A lot of people are wandering by the Gold Lot at the 2017 Consumer Electronics Show to get a ride in a self-driving car like Audi’s and NVidia’s demonstration vehicle (Fig. 1). Fully autonomous vehicles are still 10 to 20 years away, but it was a fine day in Las Vegas where lots of passengers were getting rides without any collisions.
Cars equipped with vehicle-to-vehicle (V2V), vehicle-to-infrastructure (V2I), and vehicle-to-pedestrian (V2P) are all part of a V2X environment that will be the norm in the coming years. It would be a boon to the automotive electronics industry since every car, most stop lights, and almost anything else near a roadway will likely have wireless “doodads” attached to them, so they know not only what is in near proximity but where they are headed with respect to each other. All of this information will be combined into a sensor fusion complex that will provide drivers—including those self-driving cars—with environmental context that a Mark One eyeball cannot, since it cannot look around corners and tends to be focus in a single direction.
Savari is one of the leads in this arena. I took a ride in their chauffeured SUV (so I could take pictures) on the roads around the convention center that had stoplights and other items equipped with their sensors (Fig. 2). This information can be used to provide hints to driver and driverless cars to optimize movements around areas like intersections or work areas. For example, it can indicate that a slower speed might allow movement through an intersection where a stoplight is red but changing soon, or that speeding up may be insufficient to beat a red light.
Savari ran their SUV through a number of real-world scenarios, from driving across the path of another suitably equipped card to work areas where a person from Savari was playing the part of a worker equipped with a V2X transceiver (Fig. 3). The display in our car showed both with indications of other objects and their possible movements with respect to our SUV.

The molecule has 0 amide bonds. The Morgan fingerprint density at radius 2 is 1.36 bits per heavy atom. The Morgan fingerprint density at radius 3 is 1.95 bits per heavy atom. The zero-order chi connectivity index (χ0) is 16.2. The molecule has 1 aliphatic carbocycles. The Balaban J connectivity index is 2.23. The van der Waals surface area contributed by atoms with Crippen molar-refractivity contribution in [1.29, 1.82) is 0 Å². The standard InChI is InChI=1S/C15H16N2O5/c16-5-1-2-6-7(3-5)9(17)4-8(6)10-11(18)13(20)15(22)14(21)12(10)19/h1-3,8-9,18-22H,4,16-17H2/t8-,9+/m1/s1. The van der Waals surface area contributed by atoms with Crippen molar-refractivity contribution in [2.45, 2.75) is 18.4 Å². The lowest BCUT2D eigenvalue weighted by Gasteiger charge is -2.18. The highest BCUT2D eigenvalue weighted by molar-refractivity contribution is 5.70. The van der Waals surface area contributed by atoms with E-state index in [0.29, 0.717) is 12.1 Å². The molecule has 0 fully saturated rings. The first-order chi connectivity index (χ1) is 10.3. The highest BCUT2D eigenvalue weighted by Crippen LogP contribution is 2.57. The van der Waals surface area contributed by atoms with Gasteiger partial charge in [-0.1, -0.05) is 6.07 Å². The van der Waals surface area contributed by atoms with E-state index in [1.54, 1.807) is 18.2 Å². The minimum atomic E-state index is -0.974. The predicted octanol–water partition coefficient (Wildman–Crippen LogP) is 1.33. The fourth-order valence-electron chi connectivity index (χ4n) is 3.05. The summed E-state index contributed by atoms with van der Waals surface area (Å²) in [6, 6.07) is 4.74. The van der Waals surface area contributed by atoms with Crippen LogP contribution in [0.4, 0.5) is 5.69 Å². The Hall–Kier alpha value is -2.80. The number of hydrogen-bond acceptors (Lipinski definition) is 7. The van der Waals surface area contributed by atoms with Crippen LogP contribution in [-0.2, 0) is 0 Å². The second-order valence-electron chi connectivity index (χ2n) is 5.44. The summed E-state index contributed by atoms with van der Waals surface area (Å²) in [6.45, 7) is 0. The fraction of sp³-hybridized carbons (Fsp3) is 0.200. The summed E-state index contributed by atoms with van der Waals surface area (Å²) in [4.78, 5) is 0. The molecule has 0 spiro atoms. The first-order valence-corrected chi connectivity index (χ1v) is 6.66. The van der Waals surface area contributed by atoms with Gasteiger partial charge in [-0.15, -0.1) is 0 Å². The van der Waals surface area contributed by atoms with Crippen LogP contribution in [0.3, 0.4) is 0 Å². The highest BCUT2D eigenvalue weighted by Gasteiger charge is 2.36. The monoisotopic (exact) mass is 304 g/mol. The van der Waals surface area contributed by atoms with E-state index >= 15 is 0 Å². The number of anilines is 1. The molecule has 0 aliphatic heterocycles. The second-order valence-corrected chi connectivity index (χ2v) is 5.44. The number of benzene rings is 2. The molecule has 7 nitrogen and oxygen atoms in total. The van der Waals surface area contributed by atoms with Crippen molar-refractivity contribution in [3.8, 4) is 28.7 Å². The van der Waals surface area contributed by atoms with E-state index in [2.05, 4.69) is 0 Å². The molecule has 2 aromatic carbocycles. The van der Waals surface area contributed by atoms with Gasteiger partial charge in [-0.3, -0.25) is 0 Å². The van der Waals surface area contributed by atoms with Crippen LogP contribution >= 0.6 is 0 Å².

I wrote a little about Ford’s new research Fusion hybrid before I left, and finally got a good look at it up close. Most of the electronics are packed inside the trunk (Fig. 4). At this point the CPU/GPU complex includes six of the latest Intel Core i7 processors and a pair of NVidia GPUs to provide sensor fusion and data analysis, using deep learning/deep neural nets (DNNs) that have been the key to many of the self-driving advancements.
I talked with Ford’s Dr. Bryan Goodman about the company's research, much of which is utilizing open-source platforms like Caffe and Tensorflow. Initially, all of the compute power of the pair of GPUs was needed to support the initial implementation of the software. Optimization now allows the same functionality to work using only part of a single GPU, providing significant headroom for new software development. This highlights both the rapidly changing infrastructure as well as the advantage of software-based solutions that can provide improvements without changing the underlying hardware.
All this is still a work in progress, and these platforms are likely to be a far cry from what will eventually be on the road in a non-research capacity, but they are a significant improvement over systems that were cobbled together in previous years.
By the way, hidden behind the left bumper is one of the radar arrays. This is made possible by the fact that the plastic bumpers do not obstruct radar, allowing them to be hidden (in contrast to the exposed image sensors mounted on the roof). It also means the radar is protected from the environment while ways to keep the image sensors clear of debris are needed.
I saved the groundbreaking announcement till last (in part because I don’t yet have any flashy photos or figures). Leddartech was showing off a solid-state LiDAR system with a resolution of 512 × 64 and a field of view of 120-×-20 deg. Most LiDAR systems having moving components to provide a wider field of view, and often they are limited to a line rather than an array. More complex mechanics are needed to cover a rectangular area. The new system is expected to detect pedestrians at ranges up to 200 meters and vehicles as far away as 300 meters with the accuracy expected of a LiDAR system. The new technology initially targets Tier-1 and OEMs in the automotive space, but it has wide application in areas ranging from drones to robotics.
One key component of the system comes from Trilumina. It is a 2D laser illuminator that provides the near infrared light beams for the Leddartech LiDAR system. Linear versions are available, but the arrayed versions are what really make the system work. It is also much harder to construct that one might guess, since the alignment and focus are critical for accurate placement of the beams—and hence, the information obtained from the sensor system.
There is a lot more automotive technology to cover, but that's it for now. I need to get back to the south hall to check out the AR and VR technology.